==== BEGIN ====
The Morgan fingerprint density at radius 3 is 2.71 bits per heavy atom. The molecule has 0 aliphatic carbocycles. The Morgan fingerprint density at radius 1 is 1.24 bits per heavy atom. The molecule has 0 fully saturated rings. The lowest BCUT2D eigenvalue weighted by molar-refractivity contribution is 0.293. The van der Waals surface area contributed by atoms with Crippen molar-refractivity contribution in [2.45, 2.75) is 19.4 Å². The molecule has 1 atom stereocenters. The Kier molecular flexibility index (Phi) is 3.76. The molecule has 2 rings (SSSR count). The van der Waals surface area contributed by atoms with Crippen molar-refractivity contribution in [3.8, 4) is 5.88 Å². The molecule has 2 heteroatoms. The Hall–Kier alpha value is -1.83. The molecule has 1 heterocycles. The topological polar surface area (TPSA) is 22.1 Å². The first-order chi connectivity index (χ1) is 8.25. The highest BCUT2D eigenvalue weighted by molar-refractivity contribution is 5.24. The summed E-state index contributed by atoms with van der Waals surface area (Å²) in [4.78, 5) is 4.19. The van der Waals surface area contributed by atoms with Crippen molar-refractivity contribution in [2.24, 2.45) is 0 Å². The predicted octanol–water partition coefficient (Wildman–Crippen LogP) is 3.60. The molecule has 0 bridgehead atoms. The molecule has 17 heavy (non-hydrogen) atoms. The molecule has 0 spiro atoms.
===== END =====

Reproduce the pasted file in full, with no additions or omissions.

The Morgan fingerprint density at radius 3 is 2.71 bits per heavy atom. The molecule has 0 aliphatic carbocycles. The Morgan fingerprint density at radius 1 is 1.24 bits per heavy atom. The molecule has 0 fully saturated rings. The lowest BCUT2D eigenvalue weighted by molar-refractivity contribution is 0.293. The van der Waals surface area contributed by atoms with Crippen molar-refractivity contribution in [2.45, 2.75) is 19.4 Å². The molecule has 1 atom stereocenters. The Kier molecular flexibility index (Phi) is 3.76. The molecule has 2 rings (SSSR count). The van der Waals surface area contributed by atoms with Crippen molar-refractivity contribution in [3.8, 4) is 5.88 Å². The molecule has 2 heteroatoms. The Hall–Kier alpha value is -1.83. The molecule has 1 heterocycles. The topological polar surface area (TPSA) is 22.1 Å². The first-order chi connectivity index (χ1) is 8.25. The highest BCUT2D eigenvalue weighted by molar-refractivity contribution is 5.24. The summed E-state index contributed by atoms with van der Waals surface area (Å²) in [4.78, 5) is 4.19. The van der Waals surface area contributed by atoms with Crippen molar-refractivity contribution in [2.24, 2.45) is 0 Å². The predicted octanol–water partition coefficient (Wildman–Crippen LogP) is 3.60. The molecule has 0 bridgehead atoms. The molecule has 17 heavy (non-hydrogen) atoms. The molecule has 0 spiro atoms.